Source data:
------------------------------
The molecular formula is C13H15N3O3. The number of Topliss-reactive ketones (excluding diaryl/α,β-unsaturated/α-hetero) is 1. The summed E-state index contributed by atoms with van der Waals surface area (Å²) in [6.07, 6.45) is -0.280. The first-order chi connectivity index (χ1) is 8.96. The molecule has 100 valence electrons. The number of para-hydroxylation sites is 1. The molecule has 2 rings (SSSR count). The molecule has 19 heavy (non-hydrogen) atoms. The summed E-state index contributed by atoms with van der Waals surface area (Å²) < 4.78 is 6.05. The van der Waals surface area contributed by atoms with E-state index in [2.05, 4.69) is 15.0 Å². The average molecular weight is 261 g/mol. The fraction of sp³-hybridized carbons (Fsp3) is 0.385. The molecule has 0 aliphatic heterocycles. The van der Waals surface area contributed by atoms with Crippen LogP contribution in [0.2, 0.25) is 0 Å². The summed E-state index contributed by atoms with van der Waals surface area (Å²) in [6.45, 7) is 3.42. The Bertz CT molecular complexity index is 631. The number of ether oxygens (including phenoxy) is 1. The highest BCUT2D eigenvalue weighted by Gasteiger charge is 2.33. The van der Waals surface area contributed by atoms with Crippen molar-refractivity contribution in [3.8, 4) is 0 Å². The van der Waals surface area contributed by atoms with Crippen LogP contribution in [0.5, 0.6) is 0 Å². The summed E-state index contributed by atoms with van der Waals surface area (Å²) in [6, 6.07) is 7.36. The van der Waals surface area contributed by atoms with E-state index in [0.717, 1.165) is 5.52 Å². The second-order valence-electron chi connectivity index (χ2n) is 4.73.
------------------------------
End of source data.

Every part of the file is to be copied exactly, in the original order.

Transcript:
The molecular formula is C13H15N3O3. The number of Topliss-reactive ketones (excluding diaryl/α,β-unsaturated/α-hetero) is 1. The summed E-state index contributed by atoms with van der Waals surface area (Å²) in [6.07, 6.45) is -0.280. The first-order chi connectivity index (χ1) is 8.96. The molecule has 100 valence electrons. The number of para-hydroxylation sites is 1. The molecule has 2 rings (SSSR count). The molecule has 19 heavy (non-hydrogen) atoms. The summed E-state index contributed by atoms with van der Waals surface area (Å²) < 4.78 is 6.05. The van der Waals surface area contributed by atoms with E-state index in [2.05, 4.69) is 15.0 Å². The average molecular weight is 261 g/mol. The fraction of sp³-hybridized carbons (Fsp3) is 0.385. The molecule has 0 aliphatic heterocycles. The van der Waals surface area contributed by atoms with Crippen LogP contribution in [0.2, 0.25) is 0 Å². The summed E-state index contributed by atoms with van der Waals surface area (Å²) in [6.45, 7) is 3.42. The Bertz CT molecular complexity index is 631. The number of ether oxygens (including phenoxy) is 1. The highest BCUT2D eigenvalue weighted by Gasteiger charge is 2.33. The van der Waals surface area contributed by atoms with Crippen molar-refractivity contribution in [3.8, 4) is 0 Å². The van der Waals surface area contributed by atoms with Crippen LogP contribution in [0.5, 0.6) is 0 Å². The summed E-state index contributed by atoms with van der Waals surface area (Å²) in [6, 6.07) is 7.36. The van der Waals surface area contributed by atoms with E-state index in [0.717, 1.165) is 5.52 Å². The second-order valence-electron chi connectivity index (χ2n) is 4.73.